IOWA CITY, Iowa (AP) -- Record-high floodwaters that brought misery to some of Iowa's smaller river towns may have helped spare Iowa City from cataclysmic flooding, but the lingering high level of the Iowa River is giving the city's flood protections a marathon test.
The river's crest arrived early and lower than expected, possibly because of a number of levee breaches downstream that opened the channel, the National Weather Service said. But it still posed a lingering threat, and wasn't expected to begin receding until Monday night.
Hundreds of homes were evacuated near the river Sunday, though it wasn't immediately clear how many suffered damage. More than a dozen buildings on the University of Iowa campus had taken on water, but school officials said they believed others were protected.
As Iowa City hoped to elude the worst damage, the state had a multi-front battle on its hands. State officials warned of problems ahead for a string of towns in southeast Iowa along the Mississippi River, led by Burlington, a key railroad hub.
"It's likely that we will see major and serious flooding on every part of the southeastern border of our state from New Boston and down," Gov. Chet Culver said. "We are taking precautionary steps, we are evacuating where necessary, but that is going to be the next round here."
Early Monday, more than 36,000 residents in 26 communities had been evacuated from their homes, said Kevin Baskins of the state Emergency Operations Center. Most of those — 25,000 — were in Cedar Rapids, and another 5,000 in Iowa City, he said.
Sandbagging was under way in Ottumwa to protect the city's water treatment plant from the Des Moines River. Sandbagging was also being done in Burlington to build the city's levee system and protect it from the Mississippi River. Baskins said 350 people had been evacuated from their home in Burlington.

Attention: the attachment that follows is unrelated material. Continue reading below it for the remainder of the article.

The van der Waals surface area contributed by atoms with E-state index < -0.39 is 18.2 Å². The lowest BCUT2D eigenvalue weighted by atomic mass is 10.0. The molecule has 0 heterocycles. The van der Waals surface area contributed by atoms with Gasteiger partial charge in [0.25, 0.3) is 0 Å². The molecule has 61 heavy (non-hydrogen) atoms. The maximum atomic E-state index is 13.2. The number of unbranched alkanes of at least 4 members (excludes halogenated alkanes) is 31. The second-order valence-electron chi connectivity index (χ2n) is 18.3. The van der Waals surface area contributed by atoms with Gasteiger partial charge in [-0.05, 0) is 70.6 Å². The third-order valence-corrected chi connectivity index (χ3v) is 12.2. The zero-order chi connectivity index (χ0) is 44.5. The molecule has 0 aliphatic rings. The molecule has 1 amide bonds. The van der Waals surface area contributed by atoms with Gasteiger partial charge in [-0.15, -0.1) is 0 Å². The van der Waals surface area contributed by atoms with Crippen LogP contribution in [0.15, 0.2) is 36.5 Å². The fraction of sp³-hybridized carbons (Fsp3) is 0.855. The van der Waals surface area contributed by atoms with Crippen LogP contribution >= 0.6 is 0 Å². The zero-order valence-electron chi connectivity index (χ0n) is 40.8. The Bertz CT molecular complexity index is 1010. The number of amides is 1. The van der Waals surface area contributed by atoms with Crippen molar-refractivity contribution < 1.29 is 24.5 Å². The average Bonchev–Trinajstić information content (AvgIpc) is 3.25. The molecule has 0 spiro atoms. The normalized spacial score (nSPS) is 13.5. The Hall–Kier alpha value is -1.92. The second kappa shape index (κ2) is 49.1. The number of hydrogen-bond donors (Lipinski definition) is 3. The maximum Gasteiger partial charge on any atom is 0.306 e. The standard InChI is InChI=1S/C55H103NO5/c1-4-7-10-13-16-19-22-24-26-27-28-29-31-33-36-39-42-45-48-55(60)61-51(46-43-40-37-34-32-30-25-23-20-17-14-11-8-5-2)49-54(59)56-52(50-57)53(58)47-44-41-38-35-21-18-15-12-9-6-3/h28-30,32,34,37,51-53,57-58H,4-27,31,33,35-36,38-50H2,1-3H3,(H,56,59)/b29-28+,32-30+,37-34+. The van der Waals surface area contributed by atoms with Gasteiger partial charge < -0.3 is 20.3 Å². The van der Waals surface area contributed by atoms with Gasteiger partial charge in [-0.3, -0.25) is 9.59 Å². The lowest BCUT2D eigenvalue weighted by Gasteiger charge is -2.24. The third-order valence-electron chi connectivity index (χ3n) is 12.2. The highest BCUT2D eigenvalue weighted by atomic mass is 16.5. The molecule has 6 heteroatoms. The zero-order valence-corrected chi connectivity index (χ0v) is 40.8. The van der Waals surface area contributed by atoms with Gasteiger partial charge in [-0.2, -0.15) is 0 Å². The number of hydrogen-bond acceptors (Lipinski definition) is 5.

Also on the Mississippi River, the Army Corps of Engineers said Lock 12 at Bellevue, south of Dubuque, was reopened to river traffic on Sunday. But locks 13-25 remained closed, making 281 miles of the Mississippi from Winfield, Mo., to Fulton, Ill., inaccessible to commercial river traffic.
About 30 inmates from the Iowa State Penitentiary helped to sandbag in Burlington, a city of about 27,000. Already the city's four-story Memorial Auditorium was surrounded by water and some evacuations were under way.
In Iowa City, a town of about 60,000 where the Iowa River bisects both the school and the town, residents were cheered by the lower crest.
Donna Dubberke, a meteorologist with the National Weather Service in Davenport, said one reason that Iowa City's troubles may have eased was levee bursts down river.
"Downstream there are some levees that have broken and we believe that some of that water is able to go off in those areas so that just provides a little more storage," Dubberke said.
The University of Iowa said 16 buildings had been flooded, including one designed by acclaimed architect Frank O. Gehry. Some buildings have as much as 8 feet of water inside.
"I'm focused on what we can save," University of Iowa President Sally Mason said as she toured her stricken campus. "We'll deal with this when we get past the crisis. We're not past the crisis yet."
All elective and non-emergency procedures were canceled at the university hospital, and non-critical patients were discharged, Mason said. Nurses were brought in from elsewhere to ensure all emergency shifts would be covered.
Iowa City Mayor Regenia Bailey said 500 to 600 homes were ordered to evacuate and hundreds of others were under a voluntary evacuation order through Monday morning. The city had no estimate of the number of homes that had actually flooded.